Arland Thornton, Eric Hemenway, Linda Young DeMarco, Alphonse Pitawanakwat, and Lindsey Willow Smith
This project is investigating schools, school attendance, years of schooling completed, and literacy among the Anishinaabek from the 1820s through the 1930s. The Anishinaabek are a Native American group consisting of the Odawa, Ojibwe, and Potawatomi that historically resided primarily in the Great Lakes Region, but also in states such as Montana, North Dakota, Kansas, and Oklahoma. We use Bureau of Indian Affairs reports to document Anishinaabe levels and trends in schools and school enrollment and decennial census data to document levels and trends of Anishinaabe educational attainment and literacy. Because each of the 1900-1940 decennial censuses include people of all ages, we document trends across birth cohorts of people born from the early 1800s through the early 1900s. We conduct analyses with the national Anishinaabe population and more intensively with the Odawa of northwest Michigan. Our northwest Michigan analyses identify and map intensively the schools attended both inside and outside the area. In addition to documenting national levels and trends, we provide sociological analyses documenting and explaining differences in education levels and trends across gender, state of residence, rural-urban residence, level of integration into the Euro-American community, extent of Euro-American ancestry, and specific Anishinaabe groups.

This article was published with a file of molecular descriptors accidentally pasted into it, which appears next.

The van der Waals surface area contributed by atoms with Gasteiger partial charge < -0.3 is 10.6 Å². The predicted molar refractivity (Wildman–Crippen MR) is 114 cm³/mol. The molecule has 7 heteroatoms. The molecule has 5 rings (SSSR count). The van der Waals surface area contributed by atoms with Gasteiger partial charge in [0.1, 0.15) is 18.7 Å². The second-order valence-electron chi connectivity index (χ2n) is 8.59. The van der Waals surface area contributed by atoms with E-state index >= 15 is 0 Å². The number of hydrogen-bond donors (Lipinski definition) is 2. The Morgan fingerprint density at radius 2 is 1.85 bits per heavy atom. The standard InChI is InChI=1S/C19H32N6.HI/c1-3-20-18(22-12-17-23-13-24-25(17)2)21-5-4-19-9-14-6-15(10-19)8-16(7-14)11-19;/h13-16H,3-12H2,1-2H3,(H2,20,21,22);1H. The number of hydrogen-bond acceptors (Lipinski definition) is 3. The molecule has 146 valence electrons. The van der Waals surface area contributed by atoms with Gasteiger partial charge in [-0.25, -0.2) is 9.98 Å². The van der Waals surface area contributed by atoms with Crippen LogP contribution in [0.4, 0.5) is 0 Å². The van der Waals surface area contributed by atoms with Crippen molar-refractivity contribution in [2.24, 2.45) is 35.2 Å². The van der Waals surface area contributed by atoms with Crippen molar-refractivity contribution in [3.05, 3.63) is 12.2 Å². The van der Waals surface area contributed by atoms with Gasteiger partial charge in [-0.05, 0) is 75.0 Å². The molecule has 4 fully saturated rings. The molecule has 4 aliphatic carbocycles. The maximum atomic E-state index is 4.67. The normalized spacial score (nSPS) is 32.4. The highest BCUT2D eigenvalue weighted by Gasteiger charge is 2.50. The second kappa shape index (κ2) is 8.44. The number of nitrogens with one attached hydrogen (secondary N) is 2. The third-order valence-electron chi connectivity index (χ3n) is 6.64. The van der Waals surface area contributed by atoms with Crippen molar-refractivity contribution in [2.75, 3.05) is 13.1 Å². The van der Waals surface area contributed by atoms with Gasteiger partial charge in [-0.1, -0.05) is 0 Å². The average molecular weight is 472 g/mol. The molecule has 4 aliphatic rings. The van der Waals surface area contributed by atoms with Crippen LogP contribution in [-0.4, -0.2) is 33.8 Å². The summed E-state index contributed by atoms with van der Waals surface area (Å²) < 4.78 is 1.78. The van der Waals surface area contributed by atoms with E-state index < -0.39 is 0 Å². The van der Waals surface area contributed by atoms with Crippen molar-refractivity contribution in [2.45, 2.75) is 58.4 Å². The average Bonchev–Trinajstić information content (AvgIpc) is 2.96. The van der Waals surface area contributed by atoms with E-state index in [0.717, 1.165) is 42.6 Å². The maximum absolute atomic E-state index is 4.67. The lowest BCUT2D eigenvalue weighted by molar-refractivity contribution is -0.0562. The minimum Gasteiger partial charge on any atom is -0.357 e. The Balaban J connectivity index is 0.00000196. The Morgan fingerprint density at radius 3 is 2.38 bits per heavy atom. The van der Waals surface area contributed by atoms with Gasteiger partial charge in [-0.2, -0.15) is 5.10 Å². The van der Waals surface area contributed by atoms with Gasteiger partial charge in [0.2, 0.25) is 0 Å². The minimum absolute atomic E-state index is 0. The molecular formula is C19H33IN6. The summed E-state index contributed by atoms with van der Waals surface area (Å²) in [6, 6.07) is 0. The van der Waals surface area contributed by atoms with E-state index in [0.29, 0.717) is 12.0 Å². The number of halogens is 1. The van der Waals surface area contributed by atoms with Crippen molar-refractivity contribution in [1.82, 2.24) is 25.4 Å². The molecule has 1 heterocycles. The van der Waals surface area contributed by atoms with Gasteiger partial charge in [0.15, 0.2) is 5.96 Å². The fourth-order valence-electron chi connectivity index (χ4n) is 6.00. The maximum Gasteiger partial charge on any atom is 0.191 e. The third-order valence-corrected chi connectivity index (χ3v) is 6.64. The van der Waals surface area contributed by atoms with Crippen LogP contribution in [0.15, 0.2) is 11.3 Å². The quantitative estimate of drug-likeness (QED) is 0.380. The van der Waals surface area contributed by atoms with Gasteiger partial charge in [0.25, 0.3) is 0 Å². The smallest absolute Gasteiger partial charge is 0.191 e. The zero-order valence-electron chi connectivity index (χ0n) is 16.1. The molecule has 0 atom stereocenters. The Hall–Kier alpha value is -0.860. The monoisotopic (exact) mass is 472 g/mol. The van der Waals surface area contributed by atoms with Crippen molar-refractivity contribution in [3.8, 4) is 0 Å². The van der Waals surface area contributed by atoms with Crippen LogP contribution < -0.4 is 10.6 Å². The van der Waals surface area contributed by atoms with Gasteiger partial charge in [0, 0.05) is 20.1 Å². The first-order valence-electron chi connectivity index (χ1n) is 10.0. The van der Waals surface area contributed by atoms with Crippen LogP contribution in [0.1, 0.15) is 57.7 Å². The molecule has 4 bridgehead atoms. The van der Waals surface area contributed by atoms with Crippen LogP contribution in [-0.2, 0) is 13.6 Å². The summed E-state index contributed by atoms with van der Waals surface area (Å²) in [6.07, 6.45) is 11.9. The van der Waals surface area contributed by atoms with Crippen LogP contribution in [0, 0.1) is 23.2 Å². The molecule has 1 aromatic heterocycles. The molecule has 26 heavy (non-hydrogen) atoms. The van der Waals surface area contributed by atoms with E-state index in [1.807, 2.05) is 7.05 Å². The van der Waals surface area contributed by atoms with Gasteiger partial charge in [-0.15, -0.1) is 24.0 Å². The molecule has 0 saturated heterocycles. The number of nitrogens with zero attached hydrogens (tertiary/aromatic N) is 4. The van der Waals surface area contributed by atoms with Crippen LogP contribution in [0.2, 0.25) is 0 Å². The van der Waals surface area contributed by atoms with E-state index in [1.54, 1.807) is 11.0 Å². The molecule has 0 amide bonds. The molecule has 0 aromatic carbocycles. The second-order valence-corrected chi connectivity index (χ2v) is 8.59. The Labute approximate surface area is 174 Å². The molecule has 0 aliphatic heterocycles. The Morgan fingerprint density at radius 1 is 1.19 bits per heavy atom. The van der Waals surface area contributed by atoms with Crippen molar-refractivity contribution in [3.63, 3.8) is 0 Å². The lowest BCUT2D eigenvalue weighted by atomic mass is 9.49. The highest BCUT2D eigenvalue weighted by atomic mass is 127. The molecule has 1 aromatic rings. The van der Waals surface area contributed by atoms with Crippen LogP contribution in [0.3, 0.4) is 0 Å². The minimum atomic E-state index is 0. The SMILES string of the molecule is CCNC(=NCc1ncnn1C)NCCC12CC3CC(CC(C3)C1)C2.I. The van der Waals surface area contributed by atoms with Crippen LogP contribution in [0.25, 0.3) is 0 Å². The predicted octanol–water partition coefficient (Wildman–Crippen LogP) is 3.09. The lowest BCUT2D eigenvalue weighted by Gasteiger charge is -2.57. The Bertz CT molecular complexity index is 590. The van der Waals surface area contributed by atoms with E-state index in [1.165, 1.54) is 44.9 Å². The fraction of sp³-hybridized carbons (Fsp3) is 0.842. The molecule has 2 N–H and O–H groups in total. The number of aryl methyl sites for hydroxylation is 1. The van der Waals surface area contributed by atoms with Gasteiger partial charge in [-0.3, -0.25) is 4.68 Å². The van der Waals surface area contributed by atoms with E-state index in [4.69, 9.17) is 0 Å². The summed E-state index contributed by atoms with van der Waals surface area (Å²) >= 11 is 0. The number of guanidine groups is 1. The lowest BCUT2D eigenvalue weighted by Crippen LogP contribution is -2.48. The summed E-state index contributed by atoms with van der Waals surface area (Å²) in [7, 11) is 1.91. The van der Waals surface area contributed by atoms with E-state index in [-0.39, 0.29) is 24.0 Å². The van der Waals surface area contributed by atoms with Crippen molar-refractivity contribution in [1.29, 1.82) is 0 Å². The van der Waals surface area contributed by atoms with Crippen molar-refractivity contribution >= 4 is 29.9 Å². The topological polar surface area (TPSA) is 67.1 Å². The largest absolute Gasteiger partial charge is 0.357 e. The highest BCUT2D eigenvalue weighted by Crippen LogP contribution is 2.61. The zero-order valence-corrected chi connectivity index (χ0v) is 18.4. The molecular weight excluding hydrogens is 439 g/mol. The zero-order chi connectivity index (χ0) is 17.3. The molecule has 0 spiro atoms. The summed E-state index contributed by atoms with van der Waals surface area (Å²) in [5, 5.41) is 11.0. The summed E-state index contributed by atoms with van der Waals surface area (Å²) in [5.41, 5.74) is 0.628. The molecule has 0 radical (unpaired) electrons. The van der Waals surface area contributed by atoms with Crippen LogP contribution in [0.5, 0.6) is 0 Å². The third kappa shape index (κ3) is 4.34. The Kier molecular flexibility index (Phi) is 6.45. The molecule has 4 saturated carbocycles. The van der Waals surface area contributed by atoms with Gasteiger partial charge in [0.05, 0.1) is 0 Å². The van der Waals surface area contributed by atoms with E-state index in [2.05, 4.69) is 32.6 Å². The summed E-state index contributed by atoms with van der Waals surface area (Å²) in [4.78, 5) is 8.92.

Project 2.03: American Indian Schools and School Enrollment: 1819-1940
Arland Thornton and Linda Young-DeMarco
In this paper we investigate schools designed for American Indians and student enrollment among American Indian students from 1819 through 1940. For the 19th century, we use data from the annual reports of the Bureau of Indian Affairs (BIA) to assemble a time series of schools and student enrollment in schools in the BIA system. For the 20th century we rely on data from both the BIA and the U.S. decennial censuses. National estimates are provided for the total population of American Indian schools and students across three subgroups: New York Nations; the Five Nations originally located in the Southeast and later moving to what is now the state of Oklahoma; and all Other Nations. We also document the introduction and expansion of national boarding schools in the last decades of the 19th century. For the early 20th century we describe the BIA’s incorporation of standard neighborhood schools into its American Indian education program. We also incorporate estimates of the school age population for this time period along with numbers of students, to document the percentage of Native youth enrolled in school. Our data show moderate increases in the number of American Indian schools and students through the first half of the 19th century, along with fluctuations associated with the program of expulsion of American Indians from the eastern to the western part of the country and with the disruptions of the Civil War. We also describe rapid increases in American Indian schools and students, along with increases in the size of schools across the last half of the 19th century and early part of the 20th century. Particularly important for the early 20th century is the incorporation of large numbers of standard neighborhood schools into the BIA program for Native education. During the early 20th century both the number of students and the rate of enrollment increased substantially.